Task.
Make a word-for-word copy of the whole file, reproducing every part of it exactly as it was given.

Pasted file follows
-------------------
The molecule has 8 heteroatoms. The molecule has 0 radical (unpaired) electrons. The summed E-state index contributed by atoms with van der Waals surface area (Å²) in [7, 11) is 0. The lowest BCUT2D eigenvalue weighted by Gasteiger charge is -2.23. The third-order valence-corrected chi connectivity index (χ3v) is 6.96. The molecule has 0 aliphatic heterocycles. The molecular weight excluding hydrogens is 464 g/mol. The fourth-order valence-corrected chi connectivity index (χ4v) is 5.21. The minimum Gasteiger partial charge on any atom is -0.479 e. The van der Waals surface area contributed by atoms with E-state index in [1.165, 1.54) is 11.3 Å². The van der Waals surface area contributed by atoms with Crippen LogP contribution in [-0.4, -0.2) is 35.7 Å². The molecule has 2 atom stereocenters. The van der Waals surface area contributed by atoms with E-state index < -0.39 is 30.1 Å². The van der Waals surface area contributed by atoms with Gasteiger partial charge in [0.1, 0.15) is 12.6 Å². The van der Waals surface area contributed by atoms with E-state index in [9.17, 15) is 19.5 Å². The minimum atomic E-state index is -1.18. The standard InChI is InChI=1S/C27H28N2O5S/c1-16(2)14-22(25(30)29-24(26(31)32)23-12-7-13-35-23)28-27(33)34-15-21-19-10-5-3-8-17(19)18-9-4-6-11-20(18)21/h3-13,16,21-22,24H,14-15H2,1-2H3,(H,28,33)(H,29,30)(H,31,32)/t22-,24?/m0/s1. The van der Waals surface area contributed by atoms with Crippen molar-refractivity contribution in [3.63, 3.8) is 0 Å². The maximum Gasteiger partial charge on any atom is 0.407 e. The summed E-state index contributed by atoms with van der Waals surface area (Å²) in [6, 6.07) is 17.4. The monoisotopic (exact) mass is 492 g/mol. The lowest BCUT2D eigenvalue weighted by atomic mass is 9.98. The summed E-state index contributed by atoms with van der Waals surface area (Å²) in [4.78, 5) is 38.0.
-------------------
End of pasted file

The molecule has 8 heteroatoms. The molecule has 0 radical (unpaired) electrons. The summed E-state index contributed by atoms with van der Waals surface area (Å²) in [7, 11) is 0. The lowest BCUT2D eigenvalue weighted by Gasteiger charge is -2.23. The third-order valence-corrected chi connectivity index (χ3v) is 6.96. The molecule has 0 aliphatic heterocycles. The molecular weight excluding hydrogens is 464 g/mol. The fourth-order valence-corrected chi connectivity index (χ4v) is 5.21. The minimum Gasteiger partial charge on any atom is -0.479 e. The van der Waals surface area contributed by atoms with E-state index in [1.165, 1.54) is 11.3 Å². The van der Waals surface area contributed by atoms with Crippen LogP contribution in [-0.4, -0.2) is 35.7 Å². The molecule has 2 atom stereocenters. The van der Waals surface area contributed by atoms with E-state index < -0.39 is 30.1 Å². The van der Waals surface area contributed by atoms with Gasteiger partial charge in [0.1, 0.15) is 12.6 Å². The van der Waals surface area contributed by atoms with E-state index in [9.17, 15) is 19.5 Å². The minimum atomic E-state index is -1.18. The standard InChI is InChI=1S/C27H28N2O5S/c1-16(2)14-22(25(30)29-24(26(31)32)23-12-7-13-35-23)28-27(33)34-15-21-19-10-5-3-8-17(19)18-9-4-6-11-20(18)21/h3-13,16,21-22,24H,14-15H2,1-2H3,(H,28,33)(H,29,30)(H,31,32)/t22-,24?/m0/s1. The van der Waals surface area contributed by atoms with Crippen molar-refractivity contribution in [3.63, 3.8) is 0 Å². The maximum Gasteiger partial charge on any atom is 0.407 e. The summed E-state index contributed by atoms with van der Waals surface area (Å²) in [6, 6.07) is 17.4. The monoisotopic (exact) mass is 492 g/mol. The lowest BCUT2D eigenvalue weighted by atomic mass is 9.98. The summed E-state index contributed by atoms with van der Waals surface area (Å²) in [4.78, 5) is 38.0.